Investments  

How to do ESG due diligence and avoid greenwashing in portfolios

This article is part of
A guide to ESG and responsible investing

Mr Bragazza's approach is to focus on providers that have had ESG portfolio offerings for many years, including periods of time when the asset class was less fashionable than is presently the case, with the result being that he can be sure that the focus on ESG is genuine.  

Peter Michaelis, head of the sustainable investment team at Liontrust, says there is a danger that the rise in the number of providers bringing ESG products to market increases the risk of greenwashed investment portfolios. 

He says: “We hope the financial services industry maintains high standards in meeting this demand and is clear and transparent to investors about the sustainable products they offer. Greenwashing is a troubling trend.

"Therefore, we expect ever-closer scrutiny of sustainable funds to evaluate if they deliver what they say they will and a growing demand for transparency. This will lead to improved reporting of the impact of funds and their engagement.”

Ama Seery, sustainability analyst at Janus Henderson investors says greenwashing is more often the result of lack of knowledge than of any attempt at malfeasance.

She says: “There are professional qualifications in sustainability, just as there are in finance, but not many people in the finance industry seem to have the sustainability qualifications. To be an analyst at a fund house you need to be a CFA, but to work on a sustainability fund you aren’t required to have a chartered environmentalist qualification.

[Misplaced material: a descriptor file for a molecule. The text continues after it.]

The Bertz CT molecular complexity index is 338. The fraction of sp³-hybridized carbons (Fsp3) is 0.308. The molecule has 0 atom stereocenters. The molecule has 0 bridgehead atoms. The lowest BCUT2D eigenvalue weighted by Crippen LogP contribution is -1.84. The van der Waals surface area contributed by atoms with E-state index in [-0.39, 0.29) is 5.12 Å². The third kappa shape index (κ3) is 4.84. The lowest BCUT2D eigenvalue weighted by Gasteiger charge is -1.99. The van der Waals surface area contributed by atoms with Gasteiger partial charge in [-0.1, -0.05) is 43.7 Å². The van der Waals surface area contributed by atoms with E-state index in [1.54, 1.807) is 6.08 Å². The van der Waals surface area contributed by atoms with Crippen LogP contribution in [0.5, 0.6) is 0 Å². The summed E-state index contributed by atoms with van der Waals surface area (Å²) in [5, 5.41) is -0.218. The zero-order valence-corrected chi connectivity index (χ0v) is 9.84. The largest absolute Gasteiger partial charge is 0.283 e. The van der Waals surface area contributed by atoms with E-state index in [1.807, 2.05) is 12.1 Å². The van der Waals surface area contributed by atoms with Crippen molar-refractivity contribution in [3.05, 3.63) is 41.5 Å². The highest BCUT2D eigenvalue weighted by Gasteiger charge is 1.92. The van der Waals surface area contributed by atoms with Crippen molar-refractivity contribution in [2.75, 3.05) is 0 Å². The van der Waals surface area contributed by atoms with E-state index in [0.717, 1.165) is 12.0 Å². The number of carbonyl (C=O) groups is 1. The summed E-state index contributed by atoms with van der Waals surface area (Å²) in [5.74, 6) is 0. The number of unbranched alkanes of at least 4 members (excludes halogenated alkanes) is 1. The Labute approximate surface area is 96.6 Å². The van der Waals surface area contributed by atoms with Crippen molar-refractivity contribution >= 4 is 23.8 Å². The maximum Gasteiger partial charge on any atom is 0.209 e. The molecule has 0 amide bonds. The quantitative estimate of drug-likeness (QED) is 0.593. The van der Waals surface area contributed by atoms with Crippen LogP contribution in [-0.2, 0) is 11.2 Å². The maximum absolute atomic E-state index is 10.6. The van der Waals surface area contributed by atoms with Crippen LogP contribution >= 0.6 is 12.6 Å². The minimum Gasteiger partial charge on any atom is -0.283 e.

"Companies report carbon in different ways, and in ways that downplay the negatives, there is a greater sophistication, but the qualifications to identify that aren’t really valued by the industry.”

Money matters        

For David Harrison, fund manager on the Rathbones Global Sustainability fund, the companies that interest him are those that can show a link between the ESG policies being pursued and the financial returns to be earned.

Additionally, company management must be able to articulate how the ESG policies help the financial performance of the company. If they can do this, he will know they are committed to implementing stated ESG policies.

Mr Harrison says that if there are specific ESG targets, such as compliance with UN Sustainable Development Goals, one of the questions he asks is whether the remuneration of the business’s senior management is linked to the achievement of those goals, in a similar way it could be linked to meeting specific financial goals.